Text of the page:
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Miguel de Molinos

Spanish quietist

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Miguel de Molinos (c. 1628–1697), Spanish divine, the chief apostle of the religious revival known as Quietism, was born about 1628 near Muniesa. He entered the priesthood and settled in Rome about 1670. There he became well known as a director of consciences, being on specially friendly terms with Cardinal Odescalchi, who in 1676 became Pope Innocent XI.

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Christian life, Early works, History, Inquisition, Italy
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Born of noble parents in Muniesa, Spain, Molinos studied at Valencia, where he was ordained and received a doctorate in theology. In 1663 he settled in Rome where he became a well-known priest and confessor. In 1675 he published A Spiritual Guide, which was immediately popular and translated into several languages.

According to Molinos, contemplation distinguishes the perfect from the imperfect Christian. The imperfect Christian lives an active life and uses the prayer of meditation. The contemplation of the perfect Christian consists in a total abandonment of the self to the will and operation of God in the soul. The soul has to rid itself of all efforts to act virtuously, to form thoughts and desires, or even to repel temptations. Hence, his view is sometime called Quietist.

The Jesuits attacked Molinos's work claiming it to be Jansenist in character, because it undercuts the role of the church. At first Molinos defended himself successfully and the books of his opponents were placed on the Index in 1681. However, in 1685 he was suddenly arrested and investigated by the Holy Office. In 1687 Molinos retracted a number of errors attributed to him and pleaded guilty to charges of moral misconduct. The Guide was susceptible to dangerous and even heretical interpretations; but this hardly seems reason enough for the sudden and drastic action taken against so respected a person. Non-Catholics have tended to think that political considerations caused Molinos's downfall, but Roman Catholic sources tend to attribute it to the charges of moral misconduct. Molinos's conviction caused a great stir. He was sentenced to a life of penitential imprisonment and died after living nine years of pious and exemplary behavior.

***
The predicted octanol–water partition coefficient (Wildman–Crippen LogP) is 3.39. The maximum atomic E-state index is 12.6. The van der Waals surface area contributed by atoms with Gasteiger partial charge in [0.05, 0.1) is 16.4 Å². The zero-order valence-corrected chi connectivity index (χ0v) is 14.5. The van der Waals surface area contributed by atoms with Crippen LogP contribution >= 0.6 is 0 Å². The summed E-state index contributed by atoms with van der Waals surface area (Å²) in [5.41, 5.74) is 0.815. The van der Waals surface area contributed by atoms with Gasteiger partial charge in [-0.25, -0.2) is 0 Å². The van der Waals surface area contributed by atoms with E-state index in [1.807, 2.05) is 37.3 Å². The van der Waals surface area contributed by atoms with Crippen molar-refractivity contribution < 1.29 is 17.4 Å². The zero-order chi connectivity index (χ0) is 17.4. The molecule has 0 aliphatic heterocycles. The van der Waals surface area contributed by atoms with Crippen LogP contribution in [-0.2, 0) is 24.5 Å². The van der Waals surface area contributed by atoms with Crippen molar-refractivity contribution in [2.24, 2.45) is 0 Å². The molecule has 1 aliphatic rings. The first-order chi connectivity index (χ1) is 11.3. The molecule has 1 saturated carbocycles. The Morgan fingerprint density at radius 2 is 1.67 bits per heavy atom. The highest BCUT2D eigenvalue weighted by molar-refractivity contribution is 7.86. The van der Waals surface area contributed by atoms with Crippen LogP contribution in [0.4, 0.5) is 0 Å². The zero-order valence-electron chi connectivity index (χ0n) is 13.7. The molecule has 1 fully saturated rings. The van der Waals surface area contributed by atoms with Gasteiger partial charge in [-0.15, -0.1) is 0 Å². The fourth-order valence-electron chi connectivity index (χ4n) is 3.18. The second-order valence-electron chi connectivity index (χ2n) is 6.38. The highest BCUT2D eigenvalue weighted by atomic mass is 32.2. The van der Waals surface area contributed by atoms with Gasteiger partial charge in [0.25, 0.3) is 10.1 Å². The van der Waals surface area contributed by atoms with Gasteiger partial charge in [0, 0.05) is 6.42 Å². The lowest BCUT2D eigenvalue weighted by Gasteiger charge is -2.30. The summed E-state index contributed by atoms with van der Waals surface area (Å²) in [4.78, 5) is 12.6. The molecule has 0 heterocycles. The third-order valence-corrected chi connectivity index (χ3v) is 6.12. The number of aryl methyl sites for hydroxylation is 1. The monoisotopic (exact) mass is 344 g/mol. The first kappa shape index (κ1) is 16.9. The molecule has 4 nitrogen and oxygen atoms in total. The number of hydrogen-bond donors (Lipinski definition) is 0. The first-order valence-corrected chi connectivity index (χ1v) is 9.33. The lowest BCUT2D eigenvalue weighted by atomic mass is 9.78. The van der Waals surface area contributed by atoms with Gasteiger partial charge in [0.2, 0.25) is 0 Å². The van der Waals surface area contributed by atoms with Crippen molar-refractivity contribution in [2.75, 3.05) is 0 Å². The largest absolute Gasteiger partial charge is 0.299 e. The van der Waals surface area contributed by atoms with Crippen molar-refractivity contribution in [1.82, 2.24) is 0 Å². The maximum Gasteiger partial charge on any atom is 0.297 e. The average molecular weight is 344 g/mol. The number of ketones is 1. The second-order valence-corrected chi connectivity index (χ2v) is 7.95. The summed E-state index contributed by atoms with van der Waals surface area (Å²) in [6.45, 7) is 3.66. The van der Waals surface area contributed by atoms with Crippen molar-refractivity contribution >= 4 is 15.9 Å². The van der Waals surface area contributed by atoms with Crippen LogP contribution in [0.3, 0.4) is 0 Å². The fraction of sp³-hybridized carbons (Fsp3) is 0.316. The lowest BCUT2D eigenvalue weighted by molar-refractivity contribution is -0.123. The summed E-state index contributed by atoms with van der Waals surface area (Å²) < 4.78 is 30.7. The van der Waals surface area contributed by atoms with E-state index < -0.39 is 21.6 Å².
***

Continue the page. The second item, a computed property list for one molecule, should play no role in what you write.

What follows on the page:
Works by Miguel de Molinos

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External Work.
9 editions published.

View on: WorldCat | Amazon

External Work.
6 editions published.

View on: WorldCat | Amazon

"My only scope was to teach the naked truth, with humility, sincerity, and perspicuity." Thus open Miguel Molinos' Spiritual Guide. Miguel Molinos was a pious, 17th century mystic and the founder of Quietism. Eventually his Quietist teachings were condemned, and he was jailed. Nevertheless, for a few years, his book Spiritual Guide was widely circulated. (It was even translated into every language in Europe at the time, within six years of its release.) In it, Molinos claims that true spirituality consists in passive reflection of God and withdrawal from the world. He interacts with many of the Church fathers, often citing their work. The overarching purpose of Spiritual Guide is to encourage believers to conform their will to that of God's. This version also includes a lesser-known work of Molinos: Brief Treatise Concerning Daily Communion. In that work, Molinos argues that believers should be allowed to take communion every day for their own spiritual benefit. Spiritual Guide is a controversial work, but many believers have found it spiritual food enlightening and helpful.

External Work.
2 editions published.

View on: WorldCat | Amazon

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